4 washingtonblade.com • september 10, 2010
FBI investigating ‘robocall’ attacks against Graham
Federal authorities are investigating at least two separate computer generatedphone messages initiated by an anonymous person or group that denounced gayD.C. Council member Jim Graham (D-Ward 1) as being “immoral” and “wretched.”The phone messages, known as “robocalls,” were placed to homes of Ward 1residents on Sept. 4. They urged the residents not to vote for Graham in his re-election bid because, among other things, he helped pay for an abortion for thegirlfriend of a former member of his staff.“Paying to take a life is evil, especially when you weren’t even the parent,” oneof the phone messages said. “Jim Grahamn is wretched, immoral, and doesn’tdeserve to represent us. Let’s get a decent human being to fight for our children— not kill them.”The allegation apparently was based on a Washington City Paper story lastyear reporting that Graham loaned his former aide, Ted Loza, money to help payfor an abortion for his girlfriend. The City Paper said Graham confirmed the reportand said Loza repaid him. Graham later dismissed Loza after a grand jury indict-ed him on bribery charges related to the city’s taxicab industry. Graham has notbeen implicated in the taxicab bribery matter, which has been the subject of a fed-eral investigation.“We have turned over information about the calls to local and federal authori-ties, including the FBI and the Federal Communications Commission,” said ChuckTheis, a spokesperson for Graham’s election committee.Theis said the calls appear to be aimed at the sender’s opposition to abortion.The automated phone messages did not refer to Graham’s status as one of twoopenly gay members of the Council. The second of the two robocalls accusesGraham of having committed adul-tery with a woman, a claim thatTheis calls “ridiculous” as well as“outrageous.”Federal law prohibits robocallsthat don’t identify the individual ororganization initiating the calls.Theis said phone companies rou-tinely cooperate with local and fed-eral authorities to help trace thecalls and identify the vendor that theinitiator retains to transmit the calls.The vendor is required by law toreveal the call’s initiator to theauthorities.Graham’s two opponents in theSept. 14 Democratic primary andhis Republican opponent in theNovember general election haveeach said they had nothing to dowith the attack calls. GOP opponentMarc Morgan, who is gay, issued astatement calling the phone messages “a horrible political stunt” that’s unethical.“I have personally reached out to Council member Graham and assured himthat neither I nor anyone associated with my campaign was involved,” Morgansaid. “Furthermore, I will work with the Council member to identity the responsibleparties and assure they are due swift and necessary punishment.”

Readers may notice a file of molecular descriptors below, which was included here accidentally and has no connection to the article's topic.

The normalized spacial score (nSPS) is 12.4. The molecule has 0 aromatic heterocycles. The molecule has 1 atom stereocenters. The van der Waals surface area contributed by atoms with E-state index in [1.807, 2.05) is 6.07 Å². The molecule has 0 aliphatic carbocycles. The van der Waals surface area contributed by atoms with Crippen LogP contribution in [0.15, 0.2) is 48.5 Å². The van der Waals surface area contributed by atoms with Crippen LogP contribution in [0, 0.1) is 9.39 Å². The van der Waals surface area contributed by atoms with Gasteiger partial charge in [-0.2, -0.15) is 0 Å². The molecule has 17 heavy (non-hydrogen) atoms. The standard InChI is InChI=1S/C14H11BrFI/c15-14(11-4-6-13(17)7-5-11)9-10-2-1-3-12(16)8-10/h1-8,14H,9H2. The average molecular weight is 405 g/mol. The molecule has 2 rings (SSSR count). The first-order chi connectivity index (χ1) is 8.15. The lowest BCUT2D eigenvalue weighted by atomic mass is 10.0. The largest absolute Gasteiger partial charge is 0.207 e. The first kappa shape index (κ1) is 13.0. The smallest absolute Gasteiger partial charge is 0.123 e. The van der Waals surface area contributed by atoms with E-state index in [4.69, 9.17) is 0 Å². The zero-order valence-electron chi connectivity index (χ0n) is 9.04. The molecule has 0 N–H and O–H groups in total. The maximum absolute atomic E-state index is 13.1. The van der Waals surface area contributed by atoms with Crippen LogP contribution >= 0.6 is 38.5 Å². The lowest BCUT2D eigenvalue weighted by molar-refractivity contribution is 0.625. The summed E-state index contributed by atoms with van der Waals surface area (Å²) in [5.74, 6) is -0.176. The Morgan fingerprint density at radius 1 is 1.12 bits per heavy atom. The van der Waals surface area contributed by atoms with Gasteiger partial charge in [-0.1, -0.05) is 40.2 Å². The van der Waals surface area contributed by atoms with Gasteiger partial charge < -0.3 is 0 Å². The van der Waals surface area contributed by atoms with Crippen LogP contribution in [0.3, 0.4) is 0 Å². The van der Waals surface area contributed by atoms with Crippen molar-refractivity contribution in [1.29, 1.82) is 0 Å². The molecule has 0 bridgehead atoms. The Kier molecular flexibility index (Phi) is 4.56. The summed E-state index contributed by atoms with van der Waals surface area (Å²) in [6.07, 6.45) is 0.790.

LOU CHIBBARO JR.
Catania opponent disqualified from ballot
A D.C. minister who was endorsed by the anti-gay National Organization forMarriage in his effort to oppose gay D.C. Council member David Catania (I-At-Large) in the city’s November election was disqualified from the race last week bythe D.C. Board of Elections and Ethics.In a statement, Anthony Motley told supporters the election board notified himthat he did not fulfill the requirements for placement on the ballot. The WashingtonPost reported that Motley failed to collect 3,000 valid petition signatures neededto appear on the ballot for a citywide, at-large race.Motley has said he supports LGBT equality in general but opposed legal recog-nition of same-sex marriage, a position that prompted same-sex marriage oppo-nents to back him over Catania, who wrote and became the lead sponsor of thecity’s same-sex marriage law.
LOU CHIBBARO JR.